The TRR Cobb House was constructed in 1834 and was the home of Thomas Reade Rootes Cobb, a slave owner and secessionist killed in the Battle of Fredericksburg. The home itself was moved from Athens to Stone Mountain Park then, nearly twenty years later, was returned to Athens.

The Cobb-Bucknell-Leathers House, constructed in 1849, was the home of Howell Cobb, Governor of Georgia, Speaker of the US House of Representatives, and Treasury Secretary under James Buchanan. Cobb rebelled against the government that he had served during the Civil War and was arrested at the end of the war.

3.39 – Source Notes

Special thanks to Leah and Rachel of Hashtag History, Will of American History Geek, and Alex for providing the intro quotes for this episode! Thanks also to Alex Van Rose for his audio editing work!

  • Adams, John. “To John Quincy Adams, 8 January 1808,” Founders Online, National Archives, [Last Accessed: 8 Nov 2021]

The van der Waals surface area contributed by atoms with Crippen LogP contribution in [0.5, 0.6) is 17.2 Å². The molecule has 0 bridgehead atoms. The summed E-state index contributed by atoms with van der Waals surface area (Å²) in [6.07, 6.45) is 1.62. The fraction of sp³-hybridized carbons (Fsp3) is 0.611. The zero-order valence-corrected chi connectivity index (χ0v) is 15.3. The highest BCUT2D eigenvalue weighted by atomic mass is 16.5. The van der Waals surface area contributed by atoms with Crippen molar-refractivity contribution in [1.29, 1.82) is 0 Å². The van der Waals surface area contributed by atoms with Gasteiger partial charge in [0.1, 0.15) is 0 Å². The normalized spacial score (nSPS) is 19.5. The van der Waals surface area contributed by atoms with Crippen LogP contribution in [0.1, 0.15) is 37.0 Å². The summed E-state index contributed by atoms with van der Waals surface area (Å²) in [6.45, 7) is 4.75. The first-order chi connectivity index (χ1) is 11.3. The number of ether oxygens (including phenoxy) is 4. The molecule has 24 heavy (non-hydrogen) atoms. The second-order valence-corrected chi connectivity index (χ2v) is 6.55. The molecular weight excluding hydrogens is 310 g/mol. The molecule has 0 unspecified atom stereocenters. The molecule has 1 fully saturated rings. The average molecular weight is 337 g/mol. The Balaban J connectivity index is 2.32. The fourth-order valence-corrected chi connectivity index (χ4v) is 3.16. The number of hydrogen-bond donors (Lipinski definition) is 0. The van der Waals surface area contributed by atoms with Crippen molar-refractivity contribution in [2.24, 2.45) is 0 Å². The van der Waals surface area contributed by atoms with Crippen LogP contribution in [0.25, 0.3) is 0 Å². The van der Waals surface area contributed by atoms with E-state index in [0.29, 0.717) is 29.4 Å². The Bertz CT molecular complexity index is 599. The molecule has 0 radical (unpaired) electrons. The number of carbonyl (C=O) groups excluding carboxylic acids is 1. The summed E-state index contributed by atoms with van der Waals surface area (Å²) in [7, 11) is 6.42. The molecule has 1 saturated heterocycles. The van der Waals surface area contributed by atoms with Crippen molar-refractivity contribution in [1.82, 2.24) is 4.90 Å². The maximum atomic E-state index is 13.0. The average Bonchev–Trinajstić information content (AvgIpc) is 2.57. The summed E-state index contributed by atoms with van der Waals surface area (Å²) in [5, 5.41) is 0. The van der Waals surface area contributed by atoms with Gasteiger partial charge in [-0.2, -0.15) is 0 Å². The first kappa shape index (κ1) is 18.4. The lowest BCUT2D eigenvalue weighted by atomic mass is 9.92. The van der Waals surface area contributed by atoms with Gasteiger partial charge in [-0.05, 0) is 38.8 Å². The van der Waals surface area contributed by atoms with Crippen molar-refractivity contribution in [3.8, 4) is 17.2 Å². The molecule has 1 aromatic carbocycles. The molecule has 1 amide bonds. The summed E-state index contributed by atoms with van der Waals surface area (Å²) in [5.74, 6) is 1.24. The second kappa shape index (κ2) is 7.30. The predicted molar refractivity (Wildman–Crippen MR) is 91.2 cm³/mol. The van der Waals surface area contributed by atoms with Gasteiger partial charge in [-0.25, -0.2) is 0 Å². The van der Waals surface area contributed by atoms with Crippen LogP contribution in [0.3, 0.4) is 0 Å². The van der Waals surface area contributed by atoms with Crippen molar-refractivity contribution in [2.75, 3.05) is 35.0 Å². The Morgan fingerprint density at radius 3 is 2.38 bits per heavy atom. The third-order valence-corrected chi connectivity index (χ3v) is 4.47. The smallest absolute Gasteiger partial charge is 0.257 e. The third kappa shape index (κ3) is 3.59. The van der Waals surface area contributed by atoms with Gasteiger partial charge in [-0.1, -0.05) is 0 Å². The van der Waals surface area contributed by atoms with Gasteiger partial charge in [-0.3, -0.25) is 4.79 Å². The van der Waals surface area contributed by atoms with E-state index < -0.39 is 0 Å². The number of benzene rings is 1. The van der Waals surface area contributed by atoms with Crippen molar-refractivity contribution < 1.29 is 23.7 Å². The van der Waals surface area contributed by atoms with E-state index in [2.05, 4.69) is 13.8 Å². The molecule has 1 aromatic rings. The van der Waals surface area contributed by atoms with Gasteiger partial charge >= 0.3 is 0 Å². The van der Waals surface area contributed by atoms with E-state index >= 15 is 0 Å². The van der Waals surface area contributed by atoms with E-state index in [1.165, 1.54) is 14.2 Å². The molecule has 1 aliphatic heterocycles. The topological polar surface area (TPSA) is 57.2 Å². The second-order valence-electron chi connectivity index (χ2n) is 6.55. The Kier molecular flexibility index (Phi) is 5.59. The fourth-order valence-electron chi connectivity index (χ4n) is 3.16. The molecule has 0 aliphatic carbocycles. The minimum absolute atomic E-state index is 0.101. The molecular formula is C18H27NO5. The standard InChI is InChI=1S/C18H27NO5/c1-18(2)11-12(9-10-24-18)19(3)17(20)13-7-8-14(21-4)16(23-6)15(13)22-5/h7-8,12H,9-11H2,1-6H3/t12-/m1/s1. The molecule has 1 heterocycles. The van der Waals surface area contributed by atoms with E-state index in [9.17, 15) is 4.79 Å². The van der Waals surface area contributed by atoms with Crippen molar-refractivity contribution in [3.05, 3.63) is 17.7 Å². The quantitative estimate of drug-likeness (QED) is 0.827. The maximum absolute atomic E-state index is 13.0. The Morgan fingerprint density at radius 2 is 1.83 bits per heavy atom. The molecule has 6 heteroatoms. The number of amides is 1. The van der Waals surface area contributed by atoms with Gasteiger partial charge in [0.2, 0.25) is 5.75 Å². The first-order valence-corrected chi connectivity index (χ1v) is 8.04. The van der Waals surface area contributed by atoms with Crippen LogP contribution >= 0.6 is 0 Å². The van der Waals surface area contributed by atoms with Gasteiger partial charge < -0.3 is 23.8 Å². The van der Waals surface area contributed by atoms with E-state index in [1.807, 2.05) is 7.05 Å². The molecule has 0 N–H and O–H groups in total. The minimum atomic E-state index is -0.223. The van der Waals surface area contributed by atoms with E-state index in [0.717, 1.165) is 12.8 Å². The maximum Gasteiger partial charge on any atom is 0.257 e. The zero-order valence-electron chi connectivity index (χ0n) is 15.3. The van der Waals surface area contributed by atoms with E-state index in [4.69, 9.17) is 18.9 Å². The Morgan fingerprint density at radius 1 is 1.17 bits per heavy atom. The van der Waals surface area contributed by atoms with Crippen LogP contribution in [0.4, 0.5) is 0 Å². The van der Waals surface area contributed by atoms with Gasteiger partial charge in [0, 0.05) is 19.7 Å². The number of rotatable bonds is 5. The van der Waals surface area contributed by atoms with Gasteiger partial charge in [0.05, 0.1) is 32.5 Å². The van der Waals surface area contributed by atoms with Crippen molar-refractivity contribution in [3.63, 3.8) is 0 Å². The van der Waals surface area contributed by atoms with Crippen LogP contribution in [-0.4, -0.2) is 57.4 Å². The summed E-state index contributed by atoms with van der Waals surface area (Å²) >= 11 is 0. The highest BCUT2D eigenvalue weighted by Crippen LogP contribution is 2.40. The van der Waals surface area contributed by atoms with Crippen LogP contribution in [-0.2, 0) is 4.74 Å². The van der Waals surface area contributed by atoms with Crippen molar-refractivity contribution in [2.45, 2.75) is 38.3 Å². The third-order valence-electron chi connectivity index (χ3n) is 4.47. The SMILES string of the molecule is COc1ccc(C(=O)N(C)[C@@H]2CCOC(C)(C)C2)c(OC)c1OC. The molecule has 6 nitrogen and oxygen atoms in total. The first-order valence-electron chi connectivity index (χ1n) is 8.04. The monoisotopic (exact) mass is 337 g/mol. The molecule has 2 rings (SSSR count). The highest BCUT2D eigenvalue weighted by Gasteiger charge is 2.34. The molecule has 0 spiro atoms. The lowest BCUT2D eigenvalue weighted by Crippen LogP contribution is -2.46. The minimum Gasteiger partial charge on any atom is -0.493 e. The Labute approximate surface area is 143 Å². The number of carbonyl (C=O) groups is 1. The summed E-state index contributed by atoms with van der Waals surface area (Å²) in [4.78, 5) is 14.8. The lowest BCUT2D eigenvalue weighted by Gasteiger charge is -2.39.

• Allgor, Catherine. A Perfect Union: Dolley Madison and the Creation of the American Nation. New York: Henry Holt & Co, 2006.
  • Anonymous [Nestor]. “An Address to the People of the American States who choose Electors … [Signed, Nestor]. To which is added, a short sketch of the biography of Gen. G. Clinton, and several essays which have appeared in the Washington Expositor and other papers, etc.” Washington, DC: April 1808. [Last Accessed: 19 Oct 2021]
  • Armstrong, John, Jr. “To James Madison, 15 February 1808,” Founders Online, National Archives, [Last Accessed: 8 Nov 2021]
  • Armstrong, Thom M. Politics, Diplomacy and Intrigue in the Early Republic: The Cabinet Career of Robert Smith 1801-1811. Dubuque, IA: Kendall/Hunt Publishing Co, 1991.
  • Bemis, Samuel Flagg. John Quincy Adams and the Foundations of American Foreign Policy. New York: Alfred A Knopf, 1956.
  • Boles, John B. Jefferson: Architect of American Liberty. New York: Basic Books, 2017.
  • Brant, Irving. “Election of 1808.” History of American Presidential Elections 1789-1968, Volume I. Arthur M Schlesinger Jr, ed. New York: Chelsea House Publishers and McGraw-Hill, 1971. pp. 185-221.
  • Ernst, Robert. Rufus King: American Federalist. Chapel Hill, NC: University of North Carolina Press, 1968.